2. Correfocs - A spectacular mix of fireworks, smoke and music which is said to originate from medieval times. Truly unmissable! In English, the translation of "correfocs" would be "fireruns" and consists of groups of people ("colles de diables" - "groups of devils") dressed up as devils brandishing tridents that dance to the sound of loud, mostly percussion-lead, music while setting off fireworks. Spectators should watch from some distance or if you want to get close, or even participate in the dancing, cover yourself up well with cotton clothing so as not to get burnt!

3. Sardanas - A relaxed alternative to the Correfocs, the Sardana is a folk dance where participants raise their arms, hold hands and dance together in a circle formation. To onlookers, the steps may look very simple but it is actually quite a lot more complicated than it looks! Feel free to join one of the circles and see for yourself!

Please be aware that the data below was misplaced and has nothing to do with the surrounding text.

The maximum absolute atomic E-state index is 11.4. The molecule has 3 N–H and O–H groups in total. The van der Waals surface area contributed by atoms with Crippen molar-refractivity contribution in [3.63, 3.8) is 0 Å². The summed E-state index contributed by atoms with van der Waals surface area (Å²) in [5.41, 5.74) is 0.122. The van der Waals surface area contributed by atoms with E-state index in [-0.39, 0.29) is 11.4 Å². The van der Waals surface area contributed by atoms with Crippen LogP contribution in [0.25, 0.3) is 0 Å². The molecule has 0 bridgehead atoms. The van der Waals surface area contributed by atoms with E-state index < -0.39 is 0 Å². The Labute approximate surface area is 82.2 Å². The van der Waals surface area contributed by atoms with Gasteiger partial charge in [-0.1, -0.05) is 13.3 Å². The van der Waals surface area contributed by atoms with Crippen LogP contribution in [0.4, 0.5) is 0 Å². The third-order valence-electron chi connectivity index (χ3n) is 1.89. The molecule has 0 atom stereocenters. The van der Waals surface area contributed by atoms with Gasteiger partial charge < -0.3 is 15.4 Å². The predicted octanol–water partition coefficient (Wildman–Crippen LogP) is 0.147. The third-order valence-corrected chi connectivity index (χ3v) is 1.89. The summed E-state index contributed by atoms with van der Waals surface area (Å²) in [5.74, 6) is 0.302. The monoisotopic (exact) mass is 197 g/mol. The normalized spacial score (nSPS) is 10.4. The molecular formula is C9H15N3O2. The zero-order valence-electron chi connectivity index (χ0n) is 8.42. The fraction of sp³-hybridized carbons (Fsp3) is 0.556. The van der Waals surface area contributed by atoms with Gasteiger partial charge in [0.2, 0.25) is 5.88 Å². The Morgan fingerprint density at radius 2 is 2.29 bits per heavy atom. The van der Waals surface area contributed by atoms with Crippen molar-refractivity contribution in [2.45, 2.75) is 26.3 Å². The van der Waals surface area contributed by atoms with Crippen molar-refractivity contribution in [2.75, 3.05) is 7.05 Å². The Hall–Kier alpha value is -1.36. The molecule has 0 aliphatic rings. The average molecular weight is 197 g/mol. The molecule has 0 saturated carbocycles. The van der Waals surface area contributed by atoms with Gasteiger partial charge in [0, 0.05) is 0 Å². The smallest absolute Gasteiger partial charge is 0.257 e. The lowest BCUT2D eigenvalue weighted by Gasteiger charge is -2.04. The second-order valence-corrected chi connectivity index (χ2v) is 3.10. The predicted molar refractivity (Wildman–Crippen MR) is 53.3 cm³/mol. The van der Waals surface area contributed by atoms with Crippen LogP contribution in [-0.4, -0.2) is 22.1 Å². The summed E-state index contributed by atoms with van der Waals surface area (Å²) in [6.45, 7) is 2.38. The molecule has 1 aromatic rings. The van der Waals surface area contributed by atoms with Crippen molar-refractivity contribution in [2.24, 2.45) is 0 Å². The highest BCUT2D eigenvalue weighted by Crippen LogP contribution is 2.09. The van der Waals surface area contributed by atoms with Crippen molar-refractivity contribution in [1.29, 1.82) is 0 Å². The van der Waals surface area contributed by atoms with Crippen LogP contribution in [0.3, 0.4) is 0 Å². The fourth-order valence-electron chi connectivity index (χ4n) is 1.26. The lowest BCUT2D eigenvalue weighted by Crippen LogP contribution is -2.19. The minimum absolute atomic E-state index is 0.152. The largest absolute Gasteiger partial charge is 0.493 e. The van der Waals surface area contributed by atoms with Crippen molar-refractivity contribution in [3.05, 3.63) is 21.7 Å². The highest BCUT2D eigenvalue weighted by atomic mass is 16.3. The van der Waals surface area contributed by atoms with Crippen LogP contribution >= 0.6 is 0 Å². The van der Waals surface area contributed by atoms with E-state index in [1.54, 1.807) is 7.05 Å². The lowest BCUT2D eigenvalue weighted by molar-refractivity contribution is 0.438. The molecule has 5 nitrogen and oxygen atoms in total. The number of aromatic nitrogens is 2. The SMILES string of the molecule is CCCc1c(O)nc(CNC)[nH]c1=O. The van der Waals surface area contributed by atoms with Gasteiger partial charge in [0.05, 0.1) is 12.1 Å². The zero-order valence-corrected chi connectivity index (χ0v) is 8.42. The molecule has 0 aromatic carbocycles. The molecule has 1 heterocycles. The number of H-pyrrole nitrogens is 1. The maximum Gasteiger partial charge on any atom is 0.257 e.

4. Giants and Lleida's pet dragon - One of the highlights of Catalan fiestas is the giants' or "Gegants" procession where people "wear" big, hollow structures with huge paper maché painted heads and representative clothes that symbolise different figures in Catalan society, past and present, including kings and queens, Moorish and Christian nobles, members of the bourgeoisie and peasants. They are paraded through the city, including a stop-off in front of the Paeria or town council building (below), and "dance" as best as their weight allows to traditional Catalan music.